I've decided to recap the year of our fostering journey, a journey I didn't really know we'd be on a year ago. Plus, I just know the process and fostering experience is so different for different people and locations that I thought it may be an interesting to share my year in foster care.
Early January 2013 - I bought five matching Christmas stockings in after-Christmas sales. We had added to our stockings haphazardly and I wanted them to coordinate. But what's the funny part about this? We hadn't decided yet that we would have three kids. This was still up for debate, though we decided for sure in the next couple of weeks. I smiled as I put them up this year. We're not a permanent family of five, but even in our in-between waiting phases, we're a family of five.
January 13 - B and I heard a sermon that strongly confirmed our feeling that we needed to do foster care out of obedience to God. Read more here.
January 29 - We got our first response to an inquiry on foster parenting from the agency that we ended up getting licensed with.
February 14 - We had a one-on-one orientation session in our home with our agency.
March 8 - First half of training
March 14 - First home visit
April 4-11 - B and I took a fantastic 10th anniversary trip to the Dominican Republic. It was an excellent combination of relaxation away from kids as well a bit of exploration and adventure. And I'm so glad we made it happen before we got licensed.
April 20 - Second half of training
April 23 - Second home visit (I'm re-reading old e-mails to find these dates and I wrote to the licensing worker "I'm looking forward to the home visit tomorrow!" I'm such a geek.)
May 8 - Licensed! We were licensed for one child, 0-2. It all felt so fast, with the few issues we encountered being very minor.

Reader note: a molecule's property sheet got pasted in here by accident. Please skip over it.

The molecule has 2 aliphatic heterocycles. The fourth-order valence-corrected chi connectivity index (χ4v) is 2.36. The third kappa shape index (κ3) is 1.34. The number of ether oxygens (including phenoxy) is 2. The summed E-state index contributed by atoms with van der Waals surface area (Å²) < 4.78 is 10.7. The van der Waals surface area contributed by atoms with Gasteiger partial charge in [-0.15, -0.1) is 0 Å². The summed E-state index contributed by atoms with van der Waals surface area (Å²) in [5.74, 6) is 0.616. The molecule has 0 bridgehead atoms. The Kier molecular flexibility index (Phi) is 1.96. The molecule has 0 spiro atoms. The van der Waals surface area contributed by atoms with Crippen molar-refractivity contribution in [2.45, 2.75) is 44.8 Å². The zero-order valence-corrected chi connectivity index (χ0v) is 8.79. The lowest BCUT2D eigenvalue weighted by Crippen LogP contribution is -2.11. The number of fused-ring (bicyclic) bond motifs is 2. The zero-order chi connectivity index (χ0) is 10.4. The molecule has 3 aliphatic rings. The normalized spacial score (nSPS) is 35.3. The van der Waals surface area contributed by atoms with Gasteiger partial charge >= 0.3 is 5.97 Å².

Late May - First placement call at 10:30 pm for a 2-year-old boy, and we are a nervous WRECK on the phone. I asked his birth date and it turns out he was almost 3, which made him older than Rhinoceros. We decided that was a dealbreaker.
Late May - Second placement call mid-morning for a newborn girl still at the hospital. They are not 100% sure she is going into care as there is a relative that may be able to take her. We say yes, and wait.
Late May - The next day, we get a call around 10 am that we need to be there to pick up the newborn girl by discharge at 11. I meet her and her birth mom. I bring home 3-day-old Pterodactyl. Case prediction: she will move to her grandma soon.
Sometime in July - The move to her grandma is not happening. We settle into this being a longer-term placement.
Late July - First time to court for adjudication. I don't want to go into much detail here, but I thought I'd mention when it was just to give an idea of "a year in fostering."
Late September - The move to her grandma IS happening after all, but we're not sure when.
Late October - Second time to court, review. Uneventful.
Late October - Family team meeting about Pterodactyl's move to her grandma. The goal is set that the transition would be complete within a month.
Late November - The transition was slowed down by daycare issues. We took Pterodactyl with us out-of-state for Thanksgiving.
Dec. 12 - I start making waves because the transition has no defined end still. A deadline is set for her grandma to set up daycare.
Dec. 18 - Her grandma has not set up daycare. Pterodactyl will stay with us indefinitely.
Dec. 19 - Her grandma HAS set up daycare.
Dec. 20 - Pterodactyl moves to her grandma at least for Christmas while we travel to Canada.
Dec. 26 - We get word that her move is official.
Whew. Well, I couldn't have predicted any of that. I wouldn't have guessed we would have a newborn. I wouldn't have guessed we would spend more than half of the placement planning for an any-day-now goodbye. But I don't write our story, or Pterodactyl's. God is doing more than we can imagine. For reasons I don't entirely understand, Pterodactyl needed our love and care in our home for 7 months, and now she needs to be with her grandma.
And 2014? Who knows besides God. We're taking another week and a half off at least before going on the call list. Slowing down as a family of four has felt very, very nice. But I've got a nursery with an empty crib, and five stockings ready for next Christmas.